Drug addicts are more susceptible to possible kidney failure, especially those with HIV infection, says a new study.

Researchers at the Johns Hopkins Bloomberg School of Public Health suggest that kidney functions of injection drug users need to be carefully monitored and make medical interventions if required.

In order to find out how drug addicts are more prone to kidney failure, the U.S. scientists analyzed the presence of proteinuria in 902 injection drug users. Among these 273 were HIV-positive.

Proteinuria is caused by excessive excretion of protein in the urine, which can lead to kidney failure and an increased risk of cardiovascular disease.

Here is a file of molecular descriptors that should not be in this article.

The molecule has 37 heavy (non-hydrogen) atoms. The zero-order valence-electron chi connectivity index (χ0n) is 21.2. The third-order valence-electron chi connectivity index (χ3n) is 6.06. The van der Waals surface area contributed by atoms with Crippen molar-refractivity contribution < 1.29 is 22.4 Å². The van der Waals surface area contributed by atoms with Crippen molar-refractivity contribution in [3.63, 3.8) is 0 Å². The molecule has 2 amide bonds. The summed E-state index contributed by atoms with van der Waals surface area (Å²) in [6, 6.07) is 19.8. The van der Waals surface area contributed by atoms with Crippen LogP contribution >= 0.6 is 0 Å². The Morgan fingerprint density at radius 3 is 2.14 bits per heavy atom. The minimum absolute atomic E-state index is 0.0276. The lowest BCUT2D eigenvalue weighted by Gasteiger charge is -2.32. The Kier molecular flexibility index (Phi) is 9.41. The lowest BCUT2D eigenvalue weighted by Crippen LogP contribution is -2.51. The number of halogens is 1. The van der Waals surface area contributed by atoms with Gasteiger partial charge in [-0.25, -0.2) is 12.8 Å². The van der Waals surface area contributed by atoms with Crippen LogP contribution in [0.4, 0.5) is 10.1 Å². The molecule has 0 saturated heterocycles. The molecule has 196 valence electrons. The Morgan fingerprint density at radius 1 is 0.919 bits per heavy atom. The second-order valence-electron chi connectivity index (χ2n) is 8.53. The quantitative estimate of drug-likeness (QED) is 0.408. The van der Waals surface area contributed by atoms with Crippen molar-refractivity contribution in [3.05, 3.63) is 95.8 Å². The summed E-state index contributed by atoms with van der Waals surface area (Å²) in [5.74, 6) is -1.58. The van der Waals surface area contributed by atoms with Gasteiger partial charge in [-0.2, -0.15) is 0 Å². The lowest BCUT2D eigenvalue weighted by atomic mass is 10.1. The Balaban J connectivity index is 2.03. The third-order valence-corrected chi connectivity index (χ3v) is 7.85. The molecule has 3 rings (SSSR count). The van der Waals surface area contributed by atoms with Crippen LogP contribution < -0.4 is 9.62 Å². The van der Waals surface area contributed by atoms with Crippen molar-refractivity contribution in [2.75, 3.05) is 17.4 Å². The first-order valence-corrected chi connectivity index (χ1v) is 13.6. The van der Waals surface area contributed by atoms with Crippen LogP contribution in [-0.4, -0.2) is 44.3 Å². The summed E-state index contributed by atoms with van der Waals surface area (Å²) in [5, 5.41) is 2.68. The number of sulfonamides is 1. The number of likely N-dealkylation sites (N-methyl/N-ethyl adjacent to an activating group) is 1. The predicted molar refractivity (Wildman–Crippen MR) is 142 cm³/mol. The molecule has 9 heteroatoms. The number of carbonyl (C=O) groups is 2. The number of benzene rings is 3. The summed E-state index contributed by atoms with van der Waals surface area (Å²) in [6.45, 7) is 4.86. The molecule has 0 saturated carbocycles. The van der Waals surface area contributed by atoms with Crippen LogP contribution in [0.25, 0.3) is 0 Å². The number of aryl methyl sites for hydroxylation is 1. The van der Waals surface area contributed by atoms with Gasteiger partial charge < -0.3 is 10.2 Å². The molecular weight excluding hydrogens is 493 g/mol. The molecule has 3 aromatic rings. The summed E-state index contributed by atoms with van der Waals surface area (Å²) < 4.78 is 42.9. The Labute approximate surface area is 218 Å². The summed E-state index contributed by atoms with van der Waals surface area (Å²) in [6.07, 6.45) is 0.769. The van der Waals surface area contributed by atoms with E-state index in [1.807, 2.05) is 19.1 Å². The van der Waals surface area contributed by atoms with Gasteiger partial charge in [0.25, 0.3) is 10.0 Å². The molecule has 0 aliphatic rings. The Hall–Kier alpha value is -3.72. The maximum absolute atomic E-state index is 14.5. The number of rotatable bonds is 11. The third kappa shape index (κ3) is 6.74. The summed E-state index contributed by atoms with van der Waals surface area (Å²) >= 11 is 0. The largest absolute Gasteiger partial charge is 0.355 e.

The research team found that about one in every four injection drug users suffered from proteinuria. The prevalence rate of proteinuria was nearly three times more among those with HIV at 45 percent compared to 16 percent among the HIV-negative drug users.

Unemployment, older age, diabetes, hepatitis C infection or high blood pressure was the other factors that were linked to a higher prevalence of proteinuria, says Shruti H. Mehta of the Johns Hopkins Bloomberg School of Public Health, who worked on the project with her colleagues.

The researchers recommended that doctors should screen HIV-infected injection drug users for proteinuria and consider them for treatments to protect the heart and kidneys. Their findings were published online in the Clinical Journal of the American Society of Nephrology.